Nevertheless, it is with Saruman where Tolkien displays most evidently his concern and anxiety about the forces of modernity. Sauron is a primal, aboriginal, pure, and unadulterated evil; Saruman instead is corruption, decay, pettiness, and “best intentions” embodied. He is a man of ambition, but with steps “too big for his boots,” as one might say. He is full of craft and knowledge without wisdom, full of haste and action without reflection, full of change and upheaval without consideration. All others are tools or fleeting allies for his continued track up the ladder of success. In many ways, Saruman is the modern politician, as both Tolkien saw in his own time and we still see: the twisting of words, the manipulation of friends, the betrayal of spoken word. It is an ugly mirror to what we see in our own day.

Within the ring of Isengard are the excesses of modernity. Industry is not in and of itself problematic: the Elves have forges, the Dwarves delve deep, and the men of Gondor have long built cities of great size and scope. At Isengard, however, industry overpowers all else, and it destroys any other objective beauty that could be seen: it tears up the old gardens, burns down the forests, and makes everything dirt and foul. It wastes resources, cutting down trees for sport instead of fuel. Compare the care of the dwarves of Gimli’s mind for the caves near Helm’s Deep versus the way the orcs delved at Isengard.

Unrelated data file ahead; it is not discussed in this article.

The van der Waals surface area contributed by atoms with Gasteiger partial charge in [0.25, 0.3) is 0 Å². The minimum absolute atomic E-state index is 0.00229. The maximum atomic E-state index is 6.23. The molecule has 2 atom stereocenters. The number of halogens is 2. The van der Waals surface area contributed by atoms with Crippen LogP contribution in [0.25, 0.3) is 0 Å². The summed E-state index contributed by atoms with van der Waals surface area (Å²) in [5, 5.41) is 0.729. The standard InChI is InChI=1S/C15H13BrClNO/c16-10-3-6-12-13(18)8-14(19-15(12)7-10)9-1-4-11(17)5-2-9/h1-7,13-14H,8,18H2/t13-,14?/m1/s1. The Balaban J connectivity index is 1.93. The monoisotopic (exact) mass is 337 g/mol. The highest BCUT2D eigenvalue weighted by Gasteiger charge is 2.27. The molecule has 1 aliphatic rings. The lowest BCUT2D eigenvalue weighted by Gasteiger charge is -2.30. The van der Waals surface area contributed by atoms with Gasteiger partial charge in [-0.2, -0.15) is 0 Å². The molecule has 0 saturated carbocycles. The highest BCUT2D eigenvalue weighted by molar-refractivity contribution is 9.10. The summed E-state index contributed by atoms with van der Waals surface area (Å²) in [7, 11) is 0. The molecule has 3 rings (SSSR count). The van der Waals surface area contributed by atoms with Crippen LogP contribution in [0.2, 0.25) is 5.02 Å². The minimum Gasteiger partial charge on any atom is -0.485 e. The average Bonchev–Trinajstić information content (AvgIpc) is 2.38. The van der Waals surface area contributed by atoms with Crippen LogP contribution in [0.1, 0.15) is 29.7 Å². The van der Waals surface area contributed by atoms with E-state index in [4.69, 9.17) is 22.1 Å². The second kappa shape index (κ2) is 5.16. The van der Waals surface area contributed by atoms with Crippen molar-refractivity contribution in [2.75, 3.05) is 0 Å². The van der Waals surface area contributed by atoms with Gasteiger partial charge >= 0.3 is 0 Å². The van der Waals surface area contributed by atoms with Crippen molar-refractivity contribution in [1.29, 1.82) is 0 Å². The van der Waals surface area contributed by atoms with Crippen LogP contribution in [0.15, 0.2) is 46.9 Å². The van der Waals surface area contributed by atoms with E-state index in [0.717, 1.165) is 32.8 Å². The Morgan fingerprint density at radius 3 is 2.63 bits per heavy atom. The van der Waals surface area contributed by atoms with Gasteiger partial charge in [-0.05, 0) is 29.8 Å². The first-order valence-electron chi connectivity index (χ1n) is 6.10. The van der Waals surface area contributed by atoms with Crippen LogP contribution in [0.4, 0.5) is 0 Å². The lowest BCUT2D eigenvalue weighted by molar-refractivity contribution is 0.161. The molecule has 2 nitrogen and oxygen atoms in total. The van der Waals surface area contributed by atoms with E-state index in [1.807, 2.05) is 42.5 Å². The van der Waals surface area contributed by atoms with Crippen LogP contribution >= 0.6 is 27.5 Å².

But modernity is more than just industry for Saruman. It is the way he experiments with the nature of things, combining like and unlike, orc and man, into foul concoctions. It is the way he betrays neighbors and yet speaks sly and slippery words of tempting kindness and needed arrangement. It is the way his speech breeds fear instead of counsel, self-serving instead of oriented to the common good. It is the way in which Saruman is clad in all colors instead of wearing the raiment of one.

We largely abhor Saruman, and we disdain what he has done. Yet we must be careful, for deeper in Saruman is a strain of modernity that we must consider in ourselves: for as Treebeard notes, even he might hide out like Saruman if all that he held were taken from him. The difference, as Gandalf retorts, is that he did not seek to cover the world in his trees, like Saruman in his modernity. Do we seek to impose something on the world around us? Do we place self-interest above the common good? Do we hold all friendships as temporary, and twist words for our own ends, however well-intentioned they might be? Have we lost ourselves, in the quest after something greater?

2016’s Reflection: “On Treachery
2015’s Reflection: “On Speech

On the Holding of Grudges

“The Book of Jonah”


Jonah under the gourd (Source)

Jonah is not a particularly admirable man. He flees from God; he is recklessly sarcastic; he is fairly half-hearted in his work; he is extremely judgement. Towards the end of the short Book of Jonah, however, one of his major character faults make itself quite evidently displayed: his bitter attitude to holding on to grudges.